Something came awake in them.
That has to be the explanation. As they cowered in closets, as they said goodbyes and waited, with gunfire echoing down the halls, to die, something inside stirred itself.
And when they didn't die, when these teenagers left the campus of Marjory Stoneman Douglas High in Parkland alive — something 17 of their classmates and teachers did not do — this newly awakened thing drove them like a truck, and they pulled out their cellphones and got to work. The latest results of that work will coalesce in Saturday's "March For Our Lives" in Washington.
Nobody had a cellphone in Montgomery. Nobody in the world had ever tweeted, Facebooked, Snapchatted or Instagrammed. In Montgomery, in December of 1955, the cutting edge of communications technology was rotary dial telephones and mimeograph machines.
Yet armed with those primitive devices, people there organized a mass movement. It inspired other mass movements and combined, they changed the trajectory of history. All of which renders incomprehensible our acceptance of the most onerous status quo of this era.
We, after all, have cellphones. In other words we have an ability to reach people, to organize, to make ourselves heard, that previous generations could never have imagined. Yet mass gun tragedy becomes an everyday thing — and it leads to … nothing. We treat it like bad weather — vexing, but also immutable.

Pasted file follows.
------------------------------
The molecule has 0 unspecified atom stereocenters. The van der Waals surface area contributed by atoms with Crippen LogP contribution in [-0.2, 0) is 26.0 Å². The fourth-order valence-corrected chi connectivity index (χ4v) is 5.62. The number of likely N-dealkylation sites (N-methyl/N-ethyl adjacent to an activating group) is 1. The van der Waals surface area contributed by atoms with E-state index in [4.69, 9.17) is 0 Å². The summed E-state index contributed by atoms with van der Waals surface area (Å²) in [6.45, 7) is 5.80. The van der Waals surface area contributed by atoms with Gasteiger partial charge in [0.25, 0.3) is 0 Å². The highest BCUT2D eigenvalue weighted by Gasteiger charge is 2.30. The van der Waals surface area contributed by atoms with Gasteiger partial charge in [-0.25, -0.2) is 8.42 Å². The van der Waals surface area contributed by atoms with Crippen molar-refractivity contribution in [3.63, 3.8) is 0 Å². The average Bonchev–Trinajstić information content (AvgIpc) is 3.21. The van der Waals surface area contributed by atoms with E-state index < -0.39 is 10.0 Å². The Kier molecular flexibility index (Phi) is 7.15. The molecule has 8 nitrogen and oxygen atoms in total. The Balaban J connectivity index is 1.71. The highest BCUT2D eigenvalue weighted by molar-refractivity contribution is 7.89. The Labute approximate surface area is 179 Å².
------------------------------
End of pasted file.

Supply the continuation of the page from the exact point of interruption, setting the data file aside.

Last week, a puppy died in an airplane overhead bin. Three days later, Louisiana Republican Sen. John Kennedy introduced a bill to safeguard pets. But after Columbine and Aurora, after the Navy Yard, Sandy Hook and West Paducah, after Las Vegas, Fort Lauderdale, Orlando and San Bernardino, after Charleston, after Tucson, after Fort Hood, after Sutherland Springs, we settle for a thin gruel of cliches — thoughts and prayers, good guys with guns and now is not the time.
Sure, puppy lives matter. But human lives do, too.
So the fact that something came awake in these kids is the most stirring news of the year. They are indignant, impatient with the okey-doke. And they are rewriting the playbook, forcing the forces of guns uncontrolled to adapt, as opposed to the other way around. It's been fascinating to watch.
When NRA enforcer Dana Loesch makes another of her threatening doomsday videos, these kids, who came out of the womb filming, fire back with a video that slices her to ribbons. They inspire a mass student walkout. A politician in Maine has to abandon his candidacy after insulting two of them. And, miraculously, they get legislators in Florida — the Gunshine State — to defy the NRA and pass gun-control legislation.
One can't help but be proud. Also, vaguely embarrassed; these kids are only doing what their elders should have done.
Protest is an expression of belief in the possibility of change. Maybe the rest of us lost that belief somewhere along the way. Now these kids are reminding us, but that's not their job. They should have been able to just be kids. That they weren't — indeed, that they almost died — speaks to our failures. It is good that we support them now with our prayers, presence and treasure.
But that doesn't mitigate the failure. This never should have become ordinary.
Ask Beth Gonzalez, whose daughter Emma is one of the most recognizable faces in the movement. She's thankful people are standing behind her child. But as she told "60 Minutes": "We should have been in front of her. I should have been in front of her. All adults … we should've dealt with this 20 years ago."